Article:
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Eiffel Tower, Paris, France
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A First Timer’s Guide to Paris

10 min read
Published on Jun 06, 2017
Christian Baines
By Christian BainesGlobetrotting Contributing Editor

A Paris vacation is, as Audrey Hepburn reminded us, "always a good idea." But it’s easy to feel overwhelmed on your first visit to France, particularly in high season when crowds are at their peak. Here are our hints on what to see, how to see it, and how to absorb all that Parisian charm without feeling like just another face in the queue.

The Icons in a Day

No matter how long or short your stay in Paris, there’s a shortlist of sights you absolutely should not miss. The Eiffel Tower of course tops that list, but pre-book your tickets if you’re planning to ride the elevators to the top. Many argue that the lower second level offers the best view of low-rise Paris, while some skip the ascent entirely. After all, this is the only view of Paris without the Eiffel Tower in it! From here, you’re in the perfect spot to hop aboard a Seine cruise, which takes you past the sights, museums, and monuments along the river, usually rounding Ile Saint-Louis before returning to dock.

Eiffel Tower in Paris, France
Eiffel Tower

The towers of Notre-Dame are another essential item on your Paris checklist. Just be ready for long queues. There isn’t much space up top, but don’t worry. The spectacular view, intricate stone work, and gargoyles are more than worth the wait. You can skip the church’s interior if you’re pressed for time, but while you’re on the Ile de la Cite, visit the lesser known Sainte Chapelle, and spend a half hour gawking at its incredible stained glass windows, which recount the stories of the Bible. While you’re in the area, wander the historic Latin Quarter or Marais for a taste of Parisian street life, or pull up at a café and watch the world go by (it will mostly be tourists in this area, so choose your café with care). Alternatively, pick up some wine, cheese, and bread from a local store and take your impromptu picnic into Le Jardin du Luxembourg. In the early evening, take the metro up to the Arc de Triomphe, zip to the top (or climb if you’re masochistic), and watch the city of lights come alive piece by piece. Nowhere are those lights more impressive than along the Champs-Elysees. No matter how much you hate crowds and/or luxury shopping (as I do) there is something absolutely magical about strolling down Paris’ most splendid boulevard, particularly at night.

Champs-Elysees at Night, Paris, France
Champs-Elysees at night with Arc de Triomphe

Art, Glorious Art

Oh, the museums of Paris! Where do we even start? If you’re a super-keen art fan, it’s entirely possible to spend a week enjoying a Paris vacation and seeing nothing but museums. There’s The Louvre of course, but travellers continue to fiercely debate the value and strategies of a Louvre visit, particularly if you’re only in Paris for a short time. Since seeing it all in a day is practically impossible, you’ll need to prioritize. Some art lovers are horrified at the idea of visitors seeing the Mona Lisa and the Venus de Milo, then leaving. But realistically, such a route takes you by so much wonderful art, you may find it a handy and satisfying "quick summary" of the Louvre. For a less overwhelming art fix in a gorgeously re-purposed building, visit the Musee d’Orsay. This museum is my personal favourite in Paris, showcasing mainly French art from the 19th and early 20th centuries. You can see Cezanne, Monet, Manet, Degas, Renoir, Seurat, Gauguin, Van Gogh, and many others. While it’s much smaller than the Louvre, give yourself a good two to three hours to see the collection without burning out.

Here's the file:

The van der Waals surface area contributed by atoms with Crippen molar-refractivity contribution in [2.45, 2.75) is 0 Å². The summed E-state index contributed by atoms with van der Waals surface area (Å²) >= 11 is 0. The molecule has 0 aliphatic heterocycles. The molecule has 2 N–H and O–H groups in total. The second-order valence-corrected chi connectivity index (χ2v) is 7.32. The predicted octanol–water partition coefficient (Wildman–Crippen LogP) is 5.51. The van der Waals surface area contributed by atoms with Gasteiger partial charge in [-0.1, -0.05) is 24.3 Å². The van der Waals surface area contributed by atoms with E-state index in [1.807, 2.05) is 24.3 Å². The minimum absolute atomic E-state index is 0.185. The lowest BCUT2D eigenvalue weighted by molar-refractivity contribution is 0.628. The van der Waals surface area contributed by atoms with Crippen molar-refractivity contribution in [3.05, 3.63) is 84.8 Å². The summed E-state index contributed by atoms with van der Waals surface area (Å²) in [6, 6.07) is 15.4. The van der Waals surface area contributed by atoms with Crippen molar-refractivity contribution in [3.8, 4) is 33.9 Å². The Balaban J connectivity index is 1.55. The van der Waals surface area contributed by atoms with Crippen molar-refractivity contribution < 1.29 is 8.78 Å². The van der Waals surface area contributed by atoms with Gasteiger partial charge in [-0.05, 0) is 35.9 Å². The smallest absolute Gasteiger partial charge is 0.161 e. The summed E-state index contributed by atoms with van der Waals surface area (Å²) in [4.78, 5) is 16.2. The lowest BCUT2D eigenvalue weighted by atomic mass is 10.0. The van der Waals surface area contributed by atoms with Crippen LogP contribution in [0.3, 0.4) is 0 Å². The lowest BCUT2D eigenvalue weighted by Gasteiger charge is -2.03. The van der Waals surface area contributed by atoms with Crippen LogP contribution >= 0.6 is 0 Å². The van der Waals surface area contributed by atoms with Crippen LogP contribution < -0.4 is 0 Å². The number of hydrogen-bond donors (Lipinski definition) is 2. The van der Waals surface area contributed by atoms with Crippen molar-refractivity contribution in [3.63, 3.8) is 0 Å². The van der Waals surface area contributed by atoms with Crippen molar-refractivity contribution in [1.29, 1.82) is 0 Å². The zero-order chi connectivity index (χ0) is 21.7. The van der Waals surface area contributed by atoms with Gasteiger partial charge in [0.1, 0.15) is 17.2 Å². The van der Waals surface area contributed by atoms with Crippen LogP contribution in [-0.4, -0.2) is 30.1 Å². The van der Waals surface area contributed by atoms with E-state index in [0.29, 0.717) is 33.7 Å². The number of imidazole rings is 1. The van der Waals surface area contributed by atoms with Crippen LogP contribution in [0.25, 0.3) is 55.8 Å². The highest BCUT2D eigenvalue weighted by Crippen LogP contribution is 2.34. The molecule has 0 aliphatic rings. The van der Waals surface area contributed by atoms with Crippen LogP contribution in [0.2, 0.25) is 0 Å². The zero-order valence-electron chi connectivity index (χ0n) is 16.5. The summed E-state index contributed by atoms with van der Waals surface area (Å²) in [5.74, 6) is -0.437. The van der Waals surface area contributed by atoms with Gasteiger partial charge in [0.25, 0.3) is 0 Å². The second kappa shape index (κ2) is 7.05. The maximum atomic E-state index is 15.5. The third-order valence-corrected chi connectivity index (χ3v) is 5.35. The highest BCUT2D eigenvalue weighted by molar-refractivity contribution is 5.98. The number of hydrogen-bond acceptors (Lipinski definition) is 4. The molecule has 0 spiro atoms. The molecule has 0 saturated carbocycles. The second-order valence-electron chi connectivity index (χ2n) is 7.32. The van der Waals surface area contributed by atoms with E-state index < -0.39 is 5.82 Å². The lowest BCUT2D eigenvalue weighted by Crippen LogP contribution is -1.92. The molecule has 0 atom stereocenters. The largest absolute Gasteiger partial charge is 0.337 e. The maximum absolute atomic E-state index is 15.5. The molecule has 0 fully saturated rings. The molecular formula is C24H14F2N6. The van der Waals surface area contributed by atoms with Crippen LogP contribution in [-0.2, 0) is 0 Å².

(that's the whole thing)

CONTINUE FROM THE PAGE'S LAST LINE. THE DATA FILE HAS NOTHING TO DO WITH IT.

Louvre in Paris, France
The Louvre

A directory of Paris’ museums would take up this entire post, but here are some favourites to consider adding to your Paris vacation. Try to at least swing by the mind-boggling "inside out" building that is the Centre Pompidou, and if there’s time, visit the Musee National d’Art Moderne inside (hello Matisse, Kandinsky, Picasso, and Delaunay). Can’t get enough Picasso? Visit the nearby Musee National Picasso in the Marais. Musee D’Orsay left you inspired by Rodin? The Musee Rodin is just a short walk away. Try to go in nice weather, since the sculpture garden is a highlight. The Tuileries Gardens is also a major art hub, flanked by the Musee de l’Orangerie (two words: water lilies), and the Jeu de Paume photography museum.

Bohemia, Bohemia etc etc…

The further you get from the Seine, the more likely you are to be in a former peripheral town that Paris eventually swallowed. Most famous of these is Montmartre. Yes, this area is home to the red light district, including the famous (and expensive) Moulin Rouge. But it has also been home to many of Paris’ most distinctive artistic voices over the years. Many Parisians shudder at the idea of lingering in the touristy Place du Tertre, but honestly? An hour or so here before watching sunset from the steps of the Sacre-Coeur is pure Paris magic. Just step away from the Place du Tetre when it’s time to eat. Montmartre is packed with too many wonderful family-run restaurants to wander into an easy tourist trap. Word to the wise? Try to approach Sacre-Coeur from Place du Tetre. Besides this option being easier on your legs, Square Louise Michel has an unfortunate reputation for touts and scam artists. Best not bring up the film, Amelie either. Most Montmartre locals aren’t big fans, dismissing the popular film as wallowing in whimsical stereotypes.

Beautiful evening view of the Place du Tertre and the Sacre-Coeur in Montmartre, Paris, France
Beautiful evening view of the Place du Tertre and the Sacre-Coeur in Montmartre